encrypting a content-encryption key (e.g., RSA), or forming a
   pairwise symmetric key (e.g., Diffie-Hellman) to be used to encrypt
   or decrypt a content-encryption key.



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   Certificates and CRLs are made available to the path validation
   procedure in two ways: a) incoming messages, and b) certificate and
   CRL retrieval mechanisms.  Certificates and CRLs in incoming messages
   are not required to be in any particular order nor are they required
   to be in any way related to the sender or recipient of the message
   (although in most cases they will be related to the sender).
   Incoming certificates and CRLs SHOULD be cached for use in path
   validation and optionally stored for later use.  This temporary
   certificate and CRL cache SHOULD be used to augment any other
   certificate and CRL retrieval mechanisms for path validation on
   incoming signed messages.

   When verifying a signature and the certificates that are included in
   the message, if a signingCertificate attribute from RFC 2634 [ESS] or
   a signingCertificateV2 attribute from RFC 5035 [ESS] is found in an
   S/MIME message, it SHALL be used to identify the signer's
   certificate.  Otherwise, the certificate is identified in an S/MIME
   message, either using the issuerAndSerialNumber, which identifies the
   signer's certificate by the issuer's distinguished name and the
   certificate serial number, or the subjectKeyIdentifier, which
   identifies the signer's certificate by a key identifier.

   When decrypting an encrypted message, if a
   SMIMEEncryptionKeyPreference attribute is found in an encapsulating
   SignedData, it SHALL be used to identify the originator's certificate
   found in OriginatorInfo.  See [RFC5652] for the CMS fields that
   reference the originator's and recipient's certificates.

4.3.  Certificate and CRL Signing Algorithms and Key Sizes

   Certificates and Certificate Revocation Lists (CRLs) are signed by
   the certificate issuer.  Receiving agents:

   -  MUST support ECDSA with curve P-256 with SHA-256.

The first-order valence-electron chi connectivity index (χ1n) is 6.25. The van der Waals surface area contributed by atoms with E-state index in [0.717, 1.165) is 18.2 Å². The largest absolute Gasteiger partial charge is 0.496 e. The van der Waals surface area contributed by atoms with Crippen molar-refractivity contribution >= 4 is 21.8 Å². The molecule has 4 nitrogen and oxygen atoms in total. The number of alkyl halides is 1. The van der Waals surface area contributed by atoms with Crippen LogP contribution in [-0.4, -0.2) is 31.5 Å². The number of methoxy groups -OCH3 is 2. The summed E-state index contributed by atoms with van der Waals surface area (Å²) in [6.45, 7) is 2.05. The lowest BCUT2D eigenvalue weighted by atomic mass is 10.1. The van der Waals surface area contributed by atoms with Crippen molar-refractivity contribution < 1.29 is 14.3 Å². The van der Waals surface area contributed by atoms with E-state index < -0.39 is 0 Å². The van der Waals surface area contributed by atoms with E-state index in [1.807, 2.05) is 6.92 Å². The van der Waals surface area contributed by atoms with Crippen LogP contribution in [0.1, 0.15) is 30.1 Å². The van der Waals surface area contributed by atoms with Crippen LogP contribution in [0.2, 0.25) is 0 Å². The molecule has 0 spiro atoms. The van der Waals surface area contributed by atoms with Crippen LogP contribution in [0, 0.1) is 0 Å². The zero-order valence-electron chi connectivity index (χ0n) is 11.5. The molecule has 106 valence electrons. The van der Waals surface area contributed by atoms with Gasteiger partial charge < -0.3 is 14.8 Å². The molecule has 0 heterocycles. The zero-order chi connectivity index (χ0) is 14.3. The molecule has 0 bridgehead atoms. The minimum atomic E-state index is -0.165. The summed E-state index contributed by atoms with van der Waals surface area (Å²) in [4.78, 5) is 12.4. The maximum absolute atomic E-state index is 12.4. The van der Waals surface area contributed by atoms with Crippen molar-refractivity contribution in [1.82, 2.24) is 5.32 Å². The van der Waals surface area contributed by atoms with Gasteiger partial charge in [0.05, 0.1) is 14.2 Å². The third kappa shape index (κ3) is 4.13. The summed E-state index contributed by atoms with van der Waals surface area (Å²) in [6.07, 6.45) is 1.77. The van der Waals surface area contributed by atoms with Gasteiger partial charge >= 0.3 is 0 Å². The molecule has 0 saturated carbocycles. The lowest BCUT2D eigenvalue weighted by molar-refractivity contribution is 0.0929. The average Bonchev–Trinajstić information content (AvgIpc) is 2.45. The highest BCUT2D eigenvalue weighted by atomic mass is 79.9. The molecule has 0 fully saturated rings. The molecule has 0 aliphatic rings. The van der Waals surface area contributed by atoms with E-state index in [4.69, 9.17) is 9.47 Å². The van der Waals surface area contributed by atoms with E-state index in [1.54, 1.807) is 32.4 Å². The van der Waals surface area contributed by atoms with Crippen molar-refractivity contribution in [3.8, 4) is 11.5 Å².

-  MUST support EdDSA with curve 25519 using PureEdDSA mode.

   -  MUST- support RSA with SHA-256.

   -  SHOULD support RSASSA-PSS with SHA-256.

   -  MUST NOT support EdDSA using Pre-hash mode.

   Implementations SHOULD use deterministic generation for the parameter
   'k' for ECDSA as outlined in [RFC6979].  EdDSA is defined to generate
   this parameter deterministically.





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   The following are the RSA and RSASSA-PSS key size requirements for
   S/MIME receiving agents during certificate and CRL signature
   verification:

           key size <= 2047 : SHOULD NOT (see Historic Considerations)
   2048 <= key size <= 4096 : MUST (see Security Considerations)
   4096 <  key size         : MAY  (see Security Considerations)

   The signature algorithm object identifiers for RSA PKCS#1 v1.5 and
   RSASSA-PSS with SHA-256 using 1024-bit through 3072-bit public keys
   are specified in [RFC4055] and the signature algorithm definition is
   found in [FIPS186-2] with Change Notice 1.

   The signature algorithm object identifiers for RSA PKCS#1 v1.5 and
   RSASSA-PSS with SHA-256 using 4096-bit public keys are specified in
   [RFC4055] and the signature algorithm definition is found in
   [RFC3447].

   For RSASSA-PSS with SHA-256 see [RFC4056].

   For ECDSA see [RFC5758] and [RFC6090].  The first reference provides
   the signature algorithm's object identifier and the second provides
   the signature algorithm's definition.  Curves other than curve P-256
   MAY be used as well.

   For EdDSA see [I-D.ietf-curdle-pkix] and [I-D.irtf-cfrg-eddsa].  The
   first reference provides the signature algorithm's object identifier
   and the second provides the signature algorithm's definition.  Other
   curves than curve 25519 MAY be used as well.

4.4.  PKIX Certificate Extensions

   PKIX describes an extensible framework in which the basic certificate
   information can be extended and describes how such extensions can be
   used to control the process of issuing and validating certificates.
   The PKIX Working Group has ongoing efforts to identify and create
   extensions that have value in particular certification environments.
   Further, there are active efforts underway to issue PKIX certificates
   for business purposes.  This document identifies the minimum required